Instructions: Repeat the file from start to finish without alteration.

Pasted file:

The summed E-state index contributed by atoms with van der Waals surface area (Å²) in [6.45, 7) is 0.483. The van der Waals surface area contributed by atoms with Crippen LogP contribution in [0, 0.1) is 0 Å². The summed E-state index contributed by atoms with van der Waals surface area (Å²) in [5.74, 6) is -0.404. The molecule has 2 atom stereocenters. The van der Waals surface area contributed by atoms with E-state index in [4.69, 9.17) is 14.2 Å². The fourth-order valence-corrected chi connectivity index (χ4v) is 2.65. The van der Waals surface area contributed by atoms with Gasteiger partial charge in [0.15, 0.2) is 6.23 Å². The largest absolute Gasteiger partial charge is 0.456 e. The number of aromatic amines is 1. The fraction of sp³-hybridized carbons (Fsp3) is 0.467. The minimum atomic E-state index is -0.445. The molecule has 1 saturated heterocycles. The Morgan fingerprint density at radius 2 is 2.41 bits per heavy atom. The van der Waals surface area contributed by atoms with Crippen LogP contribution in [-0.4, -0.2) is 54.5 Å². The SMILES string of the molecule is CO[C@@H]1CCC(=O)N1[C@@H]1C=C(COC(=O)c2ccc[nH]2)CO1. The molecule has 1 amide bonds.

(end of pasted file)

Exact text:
The summed E-state index contributed by atoms with van der Waals surface area (Å²) in [6.45, 7) is 0.483. The van der Waals surface area contributed by atoms with Crippen LogP contribution in [0, 0.1) is 0 Å². The summed E-state index contributed by atoms with van der Waals surface area (Å²) in [5.74, 6) is -0.404. The molecule has 2 atom stereocenters. The van der Waals surface area contributed by atoms with E-state index in [4.69, 9.17) is 14.2 Å². The fourth-order valence-corrected chi connectivity index (χ4v) is 2.65. The van der Waals surface area contributed by atoms with Gasteiger partial charge in [0.15, 0.2) is 6.23 Å². The largest absolute Gasteiger partial charge is 0.456 e. The number of aromatic amines is 1. The fraction of sp³-hybridized carbons (Fsp3) is 0.467. The minimum atomic E-state index is -0.445. The molecule has 1 saturated heterocycles. The Morgan fingerprint density at radius 2 is 2.41 bits per heavy atom. The van der Waals surface area contributed by atoms with Crippen LogP contribution in [-0.4, -0.2) is 54.5 Å². The SMILES string of the molecule is CO[C@@H]1CCC(=O)N1[C@@H]1C=C(COC(=O)c2ccc[nH]2)CO1. The molecule has 1 amide bonds.